I hope you find some peace with your thoughts and with your recent losses. Hugs from afar!

    • Thanks for that, Julie. This whole “heaven” thing has been a bit of a tapdance lately. Liam has A LOT of questions about it, and I’m doing my best to answer them like,”This is the way some people think, and others think this.” But I’m not sure that sinks in for him yet. He’s going to a preschool run by a church, so there was a lot of talk about the baby Jesus at Christmas. And they had a whole week where they talked about heaven, so there’s no avoiding it. I think its good for him to be exposed to all of these ideas, then he can make his own decision when he’s old enough. That’s how my parents handled it for me.

      I saw on his preschool calendar that they’re going to have the pastor come in and talk about the story of Easter in April. Think we might be conveniently planning our vacay to CO that week. Baby Jesus I can handle. Crucifixion…no.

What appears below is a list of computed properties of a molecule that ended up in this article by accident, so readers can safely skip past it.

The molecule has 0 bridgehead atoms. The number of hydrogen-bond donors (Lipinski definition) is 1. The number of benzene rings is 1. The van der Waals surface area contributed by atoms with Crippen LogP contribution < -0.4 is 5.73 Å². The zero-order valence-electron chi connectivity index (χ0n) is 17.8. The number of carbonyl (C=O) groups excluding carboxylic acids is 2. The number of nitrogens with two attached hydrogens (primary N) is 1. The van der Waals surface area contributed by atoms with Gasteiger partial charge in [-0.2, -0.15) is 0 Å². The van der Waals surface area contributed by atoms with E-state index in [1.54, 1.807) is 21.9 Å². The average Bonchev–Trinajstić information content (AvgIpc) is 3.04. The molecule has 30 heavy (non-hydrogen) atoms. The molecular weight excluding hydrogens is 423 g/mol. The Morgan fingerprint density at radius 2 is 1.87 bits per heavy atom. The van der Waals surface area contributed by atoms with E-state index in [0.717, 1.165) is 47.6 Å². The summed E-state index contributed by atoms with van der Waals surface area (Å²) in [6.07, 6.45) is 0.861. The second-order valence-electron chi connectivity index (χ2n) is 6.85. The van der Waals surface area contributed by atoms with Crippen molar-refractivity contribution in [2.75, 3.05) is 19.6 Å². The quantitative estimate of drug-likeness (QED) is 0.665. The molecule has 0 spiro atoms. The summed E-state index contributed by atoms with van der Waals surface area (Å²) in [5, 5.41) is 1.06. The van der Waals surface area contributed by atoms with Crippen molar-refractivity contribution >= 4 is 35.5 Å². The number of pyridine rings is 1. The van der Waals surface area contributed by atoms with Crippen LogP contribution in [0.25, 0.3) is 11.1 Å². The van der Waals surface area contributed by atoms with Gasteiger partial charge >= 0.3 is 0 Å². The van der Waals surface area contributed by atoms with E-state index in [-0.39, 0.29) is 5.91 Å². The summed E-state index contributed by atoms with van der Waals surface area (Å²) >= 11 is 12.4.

2. Oh Amanda, This hit home for me on many levels. Can’t say I’m an atheist but also can’t bring myself to blindly believe either … I have LOTS of questions. When my Mom died, I again questioned everything (still do) and had such a hard time trying to explain to Anna where her grandma was and why she wasn’t coming back. My Dad and I had a conversation about religion while we were in CA for his wedding to his new wife and he told me, “God is Love.” It still didn’t really register with me but then I read the eulogy of a minister that spoke at the high-profile memorial for the couple whose two kids were murdered by their nanny in New York a year ago. The father asked him how he can believe in God after what he and his wife went through. Can’t even imagine losing a child; it has been hard enough losing a parent. So, I’ve kept this and I read it when I need inspiration for talking about my mom to my kids, and it helped when I heard the news about Candi. It still doesn’t all make sense to me but it helps: